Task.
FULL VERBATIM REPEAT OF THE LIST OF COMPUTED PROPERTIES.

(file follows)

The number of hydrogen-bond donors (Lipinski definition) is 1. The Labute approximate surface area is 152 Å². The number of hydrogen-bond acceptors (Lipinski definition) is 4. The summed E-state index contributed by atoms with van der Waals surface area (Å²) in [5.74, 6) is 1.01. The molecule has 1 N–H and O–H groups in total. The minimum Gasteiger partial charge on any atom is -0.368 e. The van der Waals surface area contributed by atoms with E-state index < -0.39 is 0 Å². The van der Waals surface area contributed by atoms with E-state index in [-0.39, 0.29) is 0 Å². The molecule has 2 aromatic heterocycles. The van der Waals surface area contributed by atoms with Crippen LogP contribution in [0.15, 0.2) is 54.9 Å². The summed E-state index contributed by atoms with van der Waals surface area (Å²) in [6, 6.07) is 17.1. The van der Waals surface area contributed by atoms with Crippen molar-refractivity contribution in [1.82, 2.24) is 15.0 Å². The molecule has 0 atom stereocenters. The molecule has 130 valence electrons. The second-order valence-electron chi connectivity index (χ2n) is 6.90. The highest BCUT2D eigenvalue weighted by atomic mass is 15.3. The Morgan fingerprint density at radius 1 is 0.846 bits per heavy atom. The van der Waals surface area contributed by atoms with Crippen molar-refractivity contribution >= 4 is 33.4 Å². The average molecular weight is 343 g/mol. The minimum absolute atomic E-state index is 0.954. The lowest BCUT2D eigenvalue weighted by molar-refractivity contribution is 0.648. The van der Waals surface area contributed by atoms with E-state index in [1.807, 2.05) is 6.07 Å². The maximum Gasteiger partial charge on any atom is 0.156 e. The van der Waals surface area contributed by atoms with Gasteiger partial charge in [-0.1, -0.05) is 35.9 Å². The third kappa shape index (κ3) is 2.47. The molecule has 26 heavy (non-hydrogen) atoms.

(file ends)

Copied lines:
The number of hydrogen-bond donors (Lipinski definition) is 1. The Labute approximate surface area is 152 Å². The number of hydrogen-bond acceptors (Lipinski definition) is 4. The summed E-state index contributed by atoms with van der Waals surface area (Å²) in [5.74, 6) is 1.01. The molecule has 1 N–H and O–H groups in total. The minimum Gasteiger partial charge on any atom is -0.368 e. The van der Waals surface area contributed by atoms with E-state index < -0.39 is 0 Å². The van der Waals surface area contributed by atoms with E-state index in [-0.39, 0.29) is 0 Å². The molecule has 2 aromatic heterocycles. The van der Waals surface area contributed by atoms with Crippen LogP contribution in [0.15, 0.2) is 54.9 Å². The summed E-state index contributed by atoms with van der Waals surface area (Å²) in [6, 6.07) is 17.1. The van der Waals surface area contributed by atoms with Crippen molar-refractivity contribution in [1.82, 2.24) is 15.0 Å². The molecule has 0 atom stereocenters. The molecule has 130 valence electrons. The second-order valence-electron chi connectivity index (χ2n) is 6.90. The highest BCUT2D eigenvalue weighted by atomic mass is 15.3. The Morgan fingerprint density at radius 1 is 0.846 bits per heavy atom. The van der Waals surface area contributed by atoms with Crippen molar-refractivity contribution >= 4 is 33.4 Å². The average molecular weight is 343 g/mol. The minimum absolute atomic E-state index is 0.954. The lowest BCUT2D eigenvalue weighted by molar-refractivity contribution is 0.648. The van der Waals surface area contributed by atoms with E-state index in [1.807, 2.05) is 6.07 Å². The maximum Gasteiger partial charge on any atom is 0.156 e. The van der Waals surface area contributed by atoms with Gasteiger partial charge in [-0.1, -0.05) is 35.9 Å². The third kappa shape index (κ3) is 2.47. The molecule has 26 heavy (non-hydrogen) atoms.